Sports are not my writing “niche.”

I know enough about hockey, football, baseball, soccer, tennis and golf to get by, and that’s good enough for me.

In my second semester of first year journalism, one of our instructors taught us about covering beats, like music, entertainment, business and yes, sports.

As a class we watched the Canada vs. USSR 1972 Summit Series hockey game, and were told to write about what the game meant.

I’m quite proud of the piece I wrote, and decided to post it on my blog.

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They weren’t just playing hockey.

With 34 seconds left in the third period of the eighth game, the Soviets played for acceptance and validation while the Canadians played for freedom, patriotism and identity in the USSR vs. Canada 1972 Summit Series hockey game.

It was a mental, athletic and historic battle fought with sticks instead of guns that pitted democracy and communism against one another in an epitomic ideological war.

And that is why it mattered.

Canada’s win was reclamation of Canadian identity and a confirmation that Canadian life was a successful way of life, a sense of validation that lingers to this day.

“It was a war, our society vs. theirs,” said Phil Esposito, Team Canada’s undisputed leader throughout the series, according to

In fact, it mattered so much, that on Sept. 28, Canadian society essentially shut down to watch Game 8, the tiebreaker game being played in Moscow, the final game.

Each side had won three games respectively and had tied one: the game itself and everything it stood for relied on Game 8.

The Summit On Ice 30th Anniversary DVD released in 2002 documented the series.

“[But] it wasn’t just another series. It was the series,” said Canadian Frank Mahovlich on the DVD that captures the events now entrenched as an iconic part of Canadian history.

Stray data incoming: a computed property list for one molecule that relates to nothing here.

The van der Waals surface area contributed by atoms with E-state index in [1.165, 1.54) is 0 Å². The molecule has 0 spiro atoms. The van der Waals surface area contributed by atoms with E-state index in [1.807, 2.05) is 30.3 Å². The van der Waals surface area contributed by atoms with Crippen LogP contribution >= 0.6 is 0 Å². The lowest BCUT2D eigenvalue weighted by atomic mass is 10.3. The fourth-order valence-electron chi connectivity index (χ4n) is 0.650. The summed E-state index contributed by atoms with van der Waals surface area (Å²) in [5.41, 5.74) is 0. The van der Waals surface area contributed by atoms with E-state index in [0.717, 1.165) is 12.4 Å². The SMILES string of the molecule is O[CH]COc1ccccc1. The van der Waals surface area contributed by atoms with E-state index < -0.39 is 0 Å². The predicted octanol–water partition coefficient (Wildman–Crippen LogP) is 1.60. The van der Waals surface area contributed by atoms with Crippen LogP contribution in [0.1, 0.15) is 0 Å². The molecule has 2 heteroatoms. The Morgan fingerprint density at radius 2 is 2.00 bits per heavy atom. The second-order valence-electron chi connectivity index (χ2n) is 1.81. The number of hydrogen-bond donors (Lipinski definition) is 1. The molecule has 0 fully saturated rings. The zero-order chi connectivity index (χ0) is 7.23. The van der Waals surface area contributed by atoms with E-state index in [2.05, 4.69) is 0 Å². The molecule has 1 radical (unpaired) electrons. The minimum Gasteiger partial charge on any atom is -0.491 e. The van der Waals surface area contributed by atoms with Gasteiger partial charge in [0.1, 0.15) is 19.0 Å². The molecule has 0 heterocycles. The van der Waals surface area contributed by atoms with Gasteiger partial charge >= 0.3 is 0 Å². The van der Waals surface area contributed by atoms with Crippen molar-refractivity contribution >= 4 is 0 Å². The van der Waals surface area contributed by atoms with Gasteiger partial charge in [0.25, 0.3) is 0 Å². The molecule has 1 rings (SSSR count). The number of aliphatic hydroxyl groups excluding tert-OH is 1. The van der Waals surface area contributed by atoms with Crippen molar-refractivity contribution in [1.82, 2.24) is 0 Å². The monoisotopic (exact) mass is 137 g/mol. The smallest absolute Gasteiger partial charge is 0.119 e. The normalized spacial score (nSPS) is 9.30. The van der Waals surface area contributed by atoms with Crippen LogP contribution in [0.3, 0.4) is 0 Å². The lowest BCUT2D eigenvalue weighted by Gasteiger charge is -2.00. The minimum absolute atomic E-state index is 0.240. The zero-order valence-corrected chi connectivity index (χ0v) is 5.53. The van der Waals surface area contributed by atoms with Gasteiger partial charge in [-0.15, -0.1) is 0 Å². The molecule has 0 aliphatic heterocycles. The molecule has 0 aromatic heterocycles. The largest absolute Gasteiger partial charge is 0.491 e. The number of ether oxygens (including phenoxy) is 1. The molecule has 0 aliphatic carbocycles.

“It turned out to be more than just a hockey series. A lot of pride came into play — pride in yourself, pride in your team, pride in your country,” said Ed Johnston, one of Canada’s goal tenders, according to

And pride for your identity.

Teamwork, determination and independence were what Canada stood for, elements accentuated by the game and thus components of a lifestyle that were put on the line, a solid red line.

Canada’s struggle over the decades for victory in the Olympics and the failure to reclaim her world title made the game a game of redemption.

Because only amateurs were allowed to play in the Olympics and professional Soviet players were considered amateurs, Canadian players were constantly put at a disadvantage.

But that didn’t matter this time.

With 34 seconds left in the third period of the eighth game, what commentator Foster Hewitt described as “the goal heard around the world” put an end to the Summit Series.

What may have been a conclusion was a rebirth to others and, as Canadian player Guy Lapointe put it, an unforgettable moment.

“Who says nothing lasts forever? This series will.”

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